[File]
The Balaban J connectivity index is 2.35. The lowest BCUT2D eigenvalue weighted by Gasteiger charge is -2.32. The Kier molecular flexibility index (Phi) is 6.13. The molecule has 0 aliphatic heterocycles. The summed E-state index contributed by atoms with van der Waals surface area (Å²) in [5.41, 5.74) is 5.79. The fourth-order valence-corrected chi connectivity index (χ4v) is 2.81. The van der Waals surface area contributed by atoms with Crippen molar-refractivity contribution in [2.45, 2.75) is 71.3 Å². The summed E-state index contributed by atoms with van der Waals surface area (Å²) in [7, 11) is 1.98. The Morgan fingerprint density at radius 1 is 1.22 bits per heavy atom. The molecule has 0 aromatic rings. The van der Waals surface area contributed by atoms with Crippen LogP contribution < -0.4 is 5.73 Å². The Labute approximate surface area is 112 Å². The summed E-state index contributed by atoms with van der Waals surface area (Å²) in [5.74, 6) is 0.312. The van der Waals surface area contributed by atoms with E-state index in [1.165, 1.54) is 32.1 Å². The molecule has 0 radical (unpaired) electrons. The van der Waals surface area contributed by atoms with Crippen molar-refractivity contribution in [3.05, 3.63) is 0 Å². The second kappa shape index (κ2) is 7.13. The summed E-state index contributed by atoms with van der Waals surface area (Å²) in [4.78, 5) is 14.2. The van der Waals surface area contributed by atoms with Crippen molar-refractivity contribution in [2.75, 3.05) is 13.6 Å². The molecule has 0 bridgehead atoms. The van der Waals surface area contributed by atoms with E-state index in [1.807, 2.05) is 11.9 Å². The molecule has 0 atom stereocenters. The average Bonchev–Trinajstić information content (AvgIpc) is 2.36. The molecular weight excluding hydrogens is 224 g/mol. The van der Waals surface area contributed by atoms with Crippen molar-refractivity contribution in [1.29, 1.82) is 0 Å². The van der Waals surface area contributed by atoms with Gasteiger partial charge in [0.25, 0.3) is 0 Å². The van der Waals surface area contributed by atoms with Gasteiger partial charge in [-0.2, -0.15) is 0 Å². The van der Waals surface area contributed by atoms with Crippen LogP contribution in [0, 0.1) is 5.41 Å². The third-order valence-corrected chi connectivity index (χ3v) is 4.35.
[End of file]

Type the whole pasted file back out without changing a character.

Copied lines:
The Balaban J connectivity index is 2.35. The lowest BCUT2D eigenvalue weighted by Gasteiger charge is -2.32. The Kier molecular flexibility index (Phi) is 6.13. The molecule has 0 aliphatic heterocycles. The summed E-state index contributed by atoms with van der Waals surface area (Å²) in [5.41, 5.74) is 5.79. The fourth-order valence-corrected chi connectivity index (χ4v) is 2.81. The van der Waals surface area contributed by atoms with Crippen molar-refractivity contribution in [2.45, 2.75) is 71.3 Å². The summed E-state index contributed by atoms with van der Waals surface area (Å²) in [7, 11) is 1.98. The Morgan fingerprint density at radius 1 is 1.22 bits per heavy atom. The molecule has 0 aromatic rings. The van der Waals surface area contributed by atoms with Crippen LogP contribution < -0.4 is 5.73 Å². The Labute approximate surface area is 112 Å². The summed E-state index contributed by atoms with van der Waals surface area (Å²) in [5.74, 6) is 0.312. The van der Waals surface area contributed by atoms with E-state index in [1.165, 1.54) is 32.1 Å². The molecule has 0 radical (unpaired) electrons. The van der Waals surface area contributed by atoms with Crippen molar-refractivity contribution in [3.05, 3.63) is 0 Å². The second kappa shape index (κ2) is 7.13. The summed E-state index contributed by atoms with van der Waals surface area (Å²) in [4.78, 5) is 14.2. The van der Waals surface area contributed by atoms with Crippen molar-refractivity contribution in [2.75, 3.05) is 13.6 Å². The molecule has 0 bridgehead atoms. The van der Waals surface area contributed by atoms with E-state index in [1.807, 2.05) is 11.9 Å². The molecule has 0 atom stereocenters. The average Bonchev–Trinajstić information content (AvgIpc) is 2.36. The molecular weight excluding hydrogens is 224 g/mol. The van der Waals surface area contributed by atoms with Crippen molar-refractivity contribution in [1.29, 1.82) is 0 Å². The van der Waals surface area contributed by atoms with Gasteiger partial charge in [0.25, 0.3) is 0 Å². The van der Waals surface area contributed by atoms with Gasteiger partial charge in [-0.2, -0.15) is 0 Å². The van der Waals surface area contributed by atoms with Crippen LogP contribution in [0, 0.1) is 5.41 Å². The third-order valence-corrected chi connectivity index (χ3v) is 4.35.